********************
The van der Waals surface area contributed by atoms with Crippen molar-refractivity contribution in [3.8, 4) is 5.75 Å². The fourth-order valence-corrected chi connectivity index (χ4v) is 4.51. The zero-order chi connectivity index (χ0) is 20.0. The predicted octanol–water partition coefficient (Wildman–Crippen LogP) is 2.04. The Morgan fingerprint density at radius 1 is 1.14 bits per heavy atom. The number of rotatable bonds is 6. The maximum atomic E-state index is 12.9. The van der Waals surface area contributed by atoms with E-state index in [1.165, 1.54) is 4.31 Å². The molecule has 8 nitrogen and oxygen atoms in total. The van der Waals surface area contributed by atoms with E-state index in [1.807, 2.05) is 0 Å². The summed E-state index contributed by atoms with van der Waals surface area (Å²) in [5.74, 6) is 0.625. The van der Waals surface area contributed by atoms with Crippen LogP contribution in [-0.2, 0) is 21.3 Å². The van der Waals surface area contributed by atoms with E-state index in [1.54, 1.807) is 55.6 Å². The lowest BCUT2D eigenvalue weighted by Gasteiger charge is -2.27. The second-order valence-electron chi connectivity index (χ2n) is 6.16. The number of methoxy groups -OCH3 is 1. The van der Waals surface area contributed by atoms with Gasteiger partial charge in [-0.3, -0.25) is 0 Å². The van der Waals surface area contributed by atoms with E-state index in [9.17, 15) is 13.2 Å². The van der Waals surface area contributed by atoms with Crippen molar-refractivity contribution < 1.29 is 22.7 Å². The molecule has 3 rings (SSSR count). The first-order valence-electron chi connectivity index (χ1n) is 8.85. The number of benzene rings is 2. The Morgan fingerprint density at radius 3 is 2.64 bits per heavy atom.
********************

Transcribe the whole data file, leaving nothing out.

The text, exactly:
The van der Waals surface area contributed by atoms with Crippen molar-refractivity contribution in [3.8, 4) is 5.75 Å². The fourth-order valence-corrected chi connectivity index (χ4v) is 4.51. The zero-order chi connectivity index (χ0) is 20.0. The predicted octanol–water partition coefficient (Wildman–Crippen LogP) is 2.04. The Morgan fingerprint density at radius 1 is 1.14 bits per heavy atom. The number of rotatable bonds is 6. The maximum atomic E-state index is 12.9. The van der Waals surface area contributed by atoms with E-state index in [1.165, 1.54) is 4.31 Å². The molecule has 8 nitrogen and oxygen atoms in total. The van der Waals surface area contributed by atoms with E-state index in [1.807, 2.05) is 0 Å². The summed E-state index contributed by atoms with van der Waals surface area (Å²) in [5.74, 6) is 0.625. The van der Waals surface area contributed by atoms with Crippen LogP contribution in [-0.2, 0) is 21.3 Å². The van der Waals surface area contributed by atoms with E-state index in [1.54, 1.807) is 55.6 Å². The lowest BCUT2D eigenvalue weighted by Gasteiger charge is -2.27. The second-order valence-electron chi connectivity index (χ2n) is 6.16. The number of methoxy groups -OCH3 is 1. The van der Waals surface area contributed by atoms with Gasteiger partial charge in [-0.3, -0.25) is 0 Å². The van der Waals surface area contributed by atoms with E-state index in [9.17, 15) is 13.2 Å². The van der Waals surface area contributed by atoms with Crippen molar-refractivity contribution < 1.29 is 22.7 Å². The molecule has 3 rings (SSSR count). The first-order valence-electron chi connectivity index (χ1n) is 8.85. The number of benzene rings is 2. The Morgan fingerprint density at radius 3 is 2.64 bits per heavy atom.